Today’s post has nothing to do about food or about calories or about scales.
Today’s post has to do about hope.
As part of my senior project in one of my classes this semester, I have to present someone’s oral history to my class.
So today, I got the honor of sitting down with the woman who I chose to present and hear her story.
I’ve known her since I can remember, as she was my neighbor growing up and over the years she became family.
During my entire journey of this year without a scale, she has been an undeniable source of strength and wisdom for me and she has become to know my entire story as I am writing it everyday, yet I never knew hers.
I could write pages about the things I learned from her today, but to sum it up for blog post sake, I will leave you with the most important elements.
This woman is truly the definition of a fighter and a conquerer, and let me tell you why.
She experienced an extremely unfair and unjust childhood, she didn’t have an easy adulthood and she never had anything handed to her.
She could have let life defeat her. She could have let her own Ed (whatever kind of monster he may be, doesn’t have to be with food) defeat her.
But she didn’t.
She told me that it took her until the age of 50 to learn a lot of life’s major lessons, such as that everything happens for a reason and that there is strength behind that.
At the same time, she told me how happy she was for me that I am getting my life together at the age of 23, at the very beginning of it.
Lesson number 1: It is never too late to change your life. It is never too late to change your destiny. And it is never too early to start either. Regardless of the place in life anyone reading this is at, it’s never too late to strive for the changes we know we deserve.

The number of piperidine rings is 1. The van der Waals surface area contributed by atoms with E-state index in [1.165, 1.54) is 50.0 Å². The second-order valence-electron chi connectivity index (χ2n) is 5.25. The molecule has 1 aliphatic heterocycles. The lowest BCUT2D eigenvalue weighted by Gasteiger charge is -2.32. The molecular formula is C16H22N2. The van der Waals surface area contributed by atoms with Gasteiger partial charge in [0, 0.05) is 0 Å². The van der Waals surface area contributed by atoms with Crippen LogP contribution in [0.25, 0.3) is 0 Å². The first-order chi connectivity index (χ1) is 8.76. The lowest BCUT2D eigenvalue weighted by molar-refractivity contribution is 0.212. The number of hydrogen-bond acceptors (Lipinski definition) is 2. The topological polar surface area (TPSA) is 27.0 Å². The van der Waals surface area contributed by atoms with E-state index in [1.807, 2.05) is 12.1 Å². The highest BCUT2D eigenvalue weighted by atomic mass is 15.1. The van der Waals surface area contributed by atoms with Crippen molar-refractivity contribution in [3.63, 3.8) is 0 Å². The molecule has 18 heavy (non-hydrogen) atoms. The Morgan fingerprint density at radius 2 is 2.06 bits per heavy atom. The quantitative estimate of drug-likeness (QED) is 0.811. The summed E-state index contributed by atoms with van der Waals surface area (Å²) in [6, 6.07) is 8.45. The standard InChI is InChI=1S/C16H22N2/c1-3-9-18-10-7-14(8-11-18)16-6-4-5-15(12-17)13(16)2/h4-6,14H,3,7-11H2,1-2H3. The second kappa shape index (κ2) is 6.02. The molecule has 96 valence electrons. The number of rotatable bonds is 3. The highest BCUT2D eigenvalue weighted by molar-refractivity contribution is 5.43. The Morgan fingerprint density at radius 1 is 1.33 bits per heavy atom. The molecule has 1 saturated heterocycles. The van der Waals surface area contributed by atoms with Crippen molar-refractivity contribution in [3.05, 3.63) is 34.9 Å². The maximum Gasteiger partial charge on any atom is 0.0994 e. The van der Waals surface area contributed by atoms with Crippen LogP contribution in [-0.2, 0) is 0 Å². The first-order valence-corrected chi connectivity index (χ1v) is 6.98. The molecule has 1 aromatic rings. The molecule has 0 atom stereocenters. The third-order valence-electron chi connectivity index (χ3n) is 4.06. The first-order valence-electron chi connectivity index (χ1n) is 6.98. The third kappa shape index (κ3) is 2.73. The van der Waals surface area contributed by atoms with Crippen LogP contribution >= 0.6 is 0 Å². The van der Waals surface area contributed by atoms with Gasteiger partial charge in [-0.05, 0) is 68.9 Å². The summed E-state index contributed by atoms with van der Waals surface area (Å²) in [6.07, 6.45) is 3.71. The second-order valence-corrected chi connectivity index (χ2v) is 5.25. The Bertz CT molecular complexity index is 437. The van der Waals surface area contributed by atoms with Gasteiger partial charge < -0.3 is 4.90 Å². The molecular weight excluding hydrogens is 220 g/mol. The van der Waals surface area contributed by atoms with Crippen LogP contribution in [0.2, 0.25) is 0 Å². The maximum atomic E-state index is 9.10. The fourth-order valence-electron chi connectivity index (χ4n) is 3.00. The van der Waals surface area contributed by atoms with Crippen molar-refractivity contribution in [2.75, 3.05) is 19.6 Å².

Secondly, at the age of 70 (how old she is now) she has signed a book deal where she will publish three books and on January 7, 2014, her first published book will be hitting book shelves.
She said that this is the most accomplished she’s ever felt in her entire life, as well as the most proud of herself she’s ever felt.
Now, keep in mind, this book is partially a memoir about herself tied with a mystery story.
It was her way of using her hard life experiences and turning it into something for other people to read, learn from, and enjoy.
Writing this book, along with quilting that she also does, gave her a chance to reflect back on the hard things she endured as a child and both as an adult and it helped her turn those negative experiences into something she learned from; into something that healed her and into something that inspired her.
This woman is hope.
She is living proof that hope exists.
Lesson 2: She is living proof, that regardless of the fight each of us is fighting, wether it be an eating disorder or any other fight that life has told us we need to become warriors for, she is proof that it is possible to not only use our suffering and pain as a way to grow, but proof that it is possible to find self acceptance and happiness at the end of it all.
Above all, she was a fighter turned conquerer.
I left her house, the house that I once sat in every Wednesday afternoon and quilted dresses for my dolls, leaving truly inspired.
One day, I will be a conquerer too.